While private sector research investments have had a significant impact, particularly on yields for large commodity crops such as corn and soybeans, the public sector has an important role to play. Companies tend to direct fewer research dollars toward crop markets with smaller planted acres nationally, such as rice and grain sorghum that are important to Arkansas farmers, as well as underexplored areas of animal health, environmental and food safety research. Public investment and public-private partnerships are critical and can support early stage research to pave the way for significant long-term innovations.
“Research is vitally important to the long-term viability of the US rice industry,” said Riceland Foods’ Executive Vice President and Chief Operating Officer Ben Noble. “Our farmers are constantly facing new production challenges and need a robust research effort to stay ahead of the game.”
Collaboration between the public and private sectors can create a high return on public investment, as demonstrated by FFAR, the only public-private partnership model for US agricultural research. FFAR matches every $1 in federal funding with at least $1 from a non-federal source – bringing in millions of research dollars from the private sector. Since its creation in the 2014 Farm Bill, FFAR has surpassed its matching requirement and is on pace to generate $1 billion in total research spending from the $385 million invested by Congress in the last two farm bills.
“Animal welfare research and innovation are critical areas to ensuring continuous improvement for positive welfare outcomes not only here in Arkansas, but across our global supply chain,” said Dr. Ken Opengart vice president of animal welfare and international sustainability at Tyson Foods. “Public-private collaboration, like that between FFAR and Tyson Foods, will be a key part in the development and implementation of innovation and technology that will not only positively impact the present day industry but for generations to come.”
Agriculture is Arkansas’s biggest industry, accounting for one out of every six jobs, according to the University of Arkansas. Investing in agricultural research today is crucial as it can take years to develop new discoveries until they’re ready for market. Continuing to innovate will ensure the agricultural sector remains viable, which is important for Arkansas and the US.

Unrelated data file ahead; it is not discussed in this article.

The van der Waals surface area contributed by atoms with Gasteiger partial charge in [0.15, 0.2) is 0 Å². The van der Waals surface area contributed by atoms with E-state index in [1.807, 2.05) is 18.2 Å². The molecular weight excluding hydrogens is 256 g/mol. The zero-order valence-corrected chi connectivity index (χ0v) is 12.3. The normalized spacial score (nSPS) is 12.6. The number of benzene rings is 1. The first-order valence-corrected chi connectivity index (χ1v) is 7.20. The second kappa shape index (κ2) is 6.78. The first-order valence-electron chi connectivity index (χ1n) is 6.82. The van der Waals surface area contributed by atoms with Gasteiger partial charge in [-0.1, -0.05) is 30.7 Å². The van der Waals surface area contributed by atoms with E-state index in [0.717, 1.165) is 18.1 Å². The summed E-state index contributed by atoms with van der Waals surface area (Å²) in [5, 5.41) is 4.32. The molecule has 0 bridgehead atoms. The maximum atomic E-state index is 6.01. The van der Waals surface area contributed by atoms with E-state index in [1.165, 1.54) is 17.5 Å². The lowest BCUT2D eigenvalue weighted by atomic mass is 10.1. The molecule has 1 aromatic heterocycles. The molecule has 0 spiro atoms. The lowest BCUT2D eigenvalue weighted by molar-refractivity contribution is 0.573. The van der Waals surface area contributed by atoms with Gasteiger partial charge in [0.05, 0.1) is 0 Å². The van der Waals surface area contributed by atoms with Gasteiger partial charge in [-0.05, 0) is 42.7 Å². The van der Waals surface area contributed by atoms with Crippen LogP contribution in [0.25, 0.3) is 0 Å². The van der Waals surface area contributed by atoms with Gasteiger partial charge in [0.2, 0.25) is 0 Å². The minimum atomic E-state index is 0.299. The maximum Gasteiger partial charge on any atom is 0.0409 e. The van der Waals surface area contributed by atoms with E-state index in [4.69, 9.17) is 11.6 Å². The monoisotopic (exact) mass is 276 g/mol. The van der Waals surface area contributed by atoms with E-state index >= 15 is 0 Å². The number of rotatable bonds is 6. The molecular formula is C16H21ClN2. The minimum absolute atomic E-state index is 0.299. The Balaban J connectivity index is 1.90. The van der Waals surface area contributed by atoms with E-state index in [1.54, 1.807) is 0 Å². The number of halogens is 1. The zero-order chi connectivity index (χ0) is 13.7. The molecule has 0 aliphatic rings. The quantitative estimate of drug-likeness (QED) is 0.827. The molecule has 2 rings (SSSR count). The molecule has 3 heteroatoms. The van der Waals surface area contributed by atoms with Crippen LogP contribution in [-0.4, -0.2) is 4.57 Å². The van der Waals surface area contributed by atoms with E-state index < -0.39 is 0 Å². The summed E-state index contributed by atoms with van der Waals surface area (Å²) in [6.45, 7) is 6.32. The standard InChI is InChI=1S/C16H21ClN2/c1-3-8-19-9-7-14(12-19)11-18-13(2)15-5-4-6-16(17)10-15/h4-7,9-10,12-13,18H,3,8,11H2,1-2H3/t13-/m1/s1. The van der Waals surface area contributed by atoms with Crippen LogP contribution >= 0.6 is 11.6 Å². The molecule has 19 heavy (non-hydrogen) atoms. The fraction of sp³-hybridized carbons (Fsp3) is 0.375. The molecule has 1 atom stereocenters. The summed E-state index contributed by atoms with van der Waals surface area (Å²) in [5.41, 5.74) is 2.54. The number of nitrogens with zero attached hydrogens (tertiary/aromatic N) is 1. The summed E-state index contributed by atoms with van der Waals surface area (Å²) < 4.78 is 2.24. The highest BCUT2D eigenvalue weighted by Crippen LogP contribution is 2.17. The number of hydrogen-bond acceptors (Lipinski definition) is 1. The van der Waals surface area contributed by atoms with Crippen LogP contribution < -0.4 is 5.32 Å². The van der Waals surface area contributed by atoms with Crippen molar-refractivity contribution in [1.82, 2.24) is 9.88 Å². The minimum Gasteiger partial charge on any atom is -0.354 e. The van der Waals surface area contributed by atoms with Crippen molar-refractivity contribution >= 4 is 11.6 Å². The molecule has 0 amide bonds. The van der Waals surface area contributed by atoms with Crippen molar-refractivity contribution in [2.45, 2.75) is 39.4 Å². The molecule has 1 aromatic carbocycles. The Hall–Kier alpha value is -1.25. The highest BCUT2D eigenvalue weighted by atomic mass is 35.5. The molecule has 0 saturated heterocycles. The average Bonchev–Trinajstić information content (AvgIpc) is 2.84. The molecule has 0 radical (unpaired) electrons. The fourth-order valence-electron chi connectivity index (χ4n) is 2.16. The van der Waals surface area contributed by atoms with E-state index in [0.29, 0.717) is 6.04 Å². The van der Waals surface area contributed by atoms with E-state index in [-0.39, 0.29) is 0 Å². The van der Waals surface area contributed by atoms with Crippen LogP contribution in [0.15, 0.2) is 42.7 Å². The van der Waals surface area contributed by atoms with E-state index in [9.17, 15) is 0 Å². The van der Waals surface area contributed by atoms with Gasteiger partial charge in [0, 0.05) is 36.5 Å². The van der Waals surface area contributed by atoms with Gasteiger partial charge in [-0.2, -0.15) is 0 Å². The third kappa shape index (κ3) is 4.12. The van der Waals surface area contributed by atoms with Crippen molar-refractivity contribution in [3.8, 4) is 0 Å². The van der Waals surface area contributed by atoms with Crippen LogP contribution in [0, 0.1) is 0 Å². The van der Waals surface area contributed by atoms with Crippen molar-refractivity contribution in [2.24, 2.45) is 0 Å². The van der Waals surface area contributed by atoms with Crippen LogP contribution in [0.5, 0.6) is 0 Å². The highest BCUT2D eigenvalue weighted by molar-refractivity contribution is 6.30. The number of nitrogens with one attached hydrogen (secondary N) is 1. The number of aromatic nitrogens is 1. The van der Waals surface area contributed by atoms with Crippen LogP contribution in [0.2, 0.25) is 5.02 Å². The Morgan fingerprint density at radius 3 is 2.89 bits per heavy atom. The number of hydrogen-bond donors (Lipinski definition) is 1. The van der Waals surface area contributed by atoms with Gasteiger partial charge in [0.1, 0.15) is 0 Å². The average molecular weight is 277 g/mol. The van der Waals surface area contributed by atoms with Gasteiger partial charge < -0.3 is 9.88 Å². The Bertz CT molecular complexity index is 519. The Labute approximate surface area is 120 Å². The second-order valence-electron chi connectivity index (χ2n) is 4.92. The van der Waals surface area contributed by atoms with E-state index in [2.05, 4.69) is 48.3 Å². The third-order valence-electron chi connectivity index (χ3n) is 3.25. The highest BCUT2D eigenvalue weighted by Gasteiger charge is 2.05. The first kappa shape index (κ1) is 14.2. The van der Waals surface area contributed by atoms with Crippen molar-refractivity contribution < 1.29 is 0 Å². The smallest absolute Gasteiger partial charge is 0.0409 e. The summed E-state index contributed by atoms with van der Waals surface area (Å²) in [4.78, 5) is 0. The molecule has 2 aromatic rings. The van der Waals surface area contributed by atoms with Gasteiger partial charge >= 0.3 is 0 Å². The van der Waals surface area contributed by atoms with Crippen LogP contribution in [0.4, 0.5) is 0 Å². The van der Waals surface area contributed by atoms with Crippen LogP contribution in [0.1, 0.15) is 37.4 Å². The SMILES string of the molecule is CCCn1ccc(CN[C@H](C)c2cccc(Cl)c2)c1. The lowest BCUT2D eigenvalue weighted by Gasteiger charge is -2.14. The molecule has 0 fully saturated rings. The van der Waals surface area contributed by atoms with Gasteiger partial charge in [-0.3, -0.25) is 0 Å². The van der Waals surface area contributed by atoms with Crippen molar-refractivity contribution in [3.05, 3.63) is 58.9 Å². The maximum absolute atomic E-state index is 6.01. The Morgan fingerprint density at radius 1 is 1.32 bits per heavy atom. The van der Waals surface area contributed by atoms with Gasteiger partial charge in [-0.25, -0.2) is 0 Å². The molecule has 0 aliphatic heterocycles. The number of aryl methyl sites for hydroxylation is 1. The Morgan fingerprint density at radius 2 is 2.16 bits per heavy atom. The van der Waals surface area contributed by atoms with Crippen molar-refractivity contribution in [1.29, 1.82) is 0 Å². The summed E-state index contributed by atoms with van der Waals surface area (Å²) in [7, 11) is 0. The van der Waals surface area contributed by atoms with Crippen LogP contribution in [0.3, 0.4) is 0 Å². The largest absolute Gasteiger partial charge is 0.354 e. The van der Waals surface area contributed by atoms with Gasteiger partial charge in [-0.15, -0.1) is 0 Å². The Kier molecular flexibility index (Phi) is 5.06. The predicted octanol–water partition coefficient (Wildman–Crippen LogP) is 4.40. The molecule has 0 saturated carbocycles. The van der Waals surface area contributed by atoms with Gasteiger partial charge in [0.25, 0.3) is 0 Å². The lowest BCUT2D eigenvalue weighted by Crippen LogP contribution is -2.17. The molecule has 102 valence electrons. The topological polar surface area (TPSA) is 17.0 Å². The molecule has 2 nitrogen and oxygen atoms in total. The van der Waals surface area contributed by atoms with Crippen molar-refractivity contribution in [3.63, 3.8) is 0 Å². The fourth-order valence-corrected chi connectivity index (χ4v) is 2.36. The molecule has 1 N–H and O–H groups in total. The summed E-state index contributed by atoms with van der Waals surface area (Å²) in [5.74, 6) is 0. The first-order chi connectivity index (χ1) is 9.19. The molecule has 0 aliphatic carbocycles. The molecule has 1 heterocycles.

“Innovation is critical for today’s farmers to survive and thrive, as we face increasing pressure from volatile weather, high operating costs and rising global demand for food,” said John Paul Pendergrass, co-owner of Pendergrass Cattle Co. and a Farmer Ambassador at Farm Journal Foundation. “Public support for agricultural research is needed to enable farmers at home to stay on top of these challenges, and to ensure small-scale farmers abroad have the tools they need to feed a growing, hungry world.”
Today’s event was organized by Farm Journal Foundation, a nonprofit organization dedicated to achieving global food security by sustaining modern agriculture’s leadership role and ability to meet the vital needs of a growing population.
Foundation for Food & Agriculture Research
The Foundation for Food & Agriculture Research (FFAR) builds public-private partnerships to fund bold research addressing big food and agriculture challenges. FFAR was established in the 2014 Farm Bill to increase public agriculture research investments, fill knowledge gaps and complement the U.S. Department of Agriculture’s research agenda. FFAR’s model matches federal funding from Congress with private funding, delivering a powerful return on taxpayer investment. Through collaboration and partnerships, FFAR advances actionable science benefiting farmers, consumers and the environment.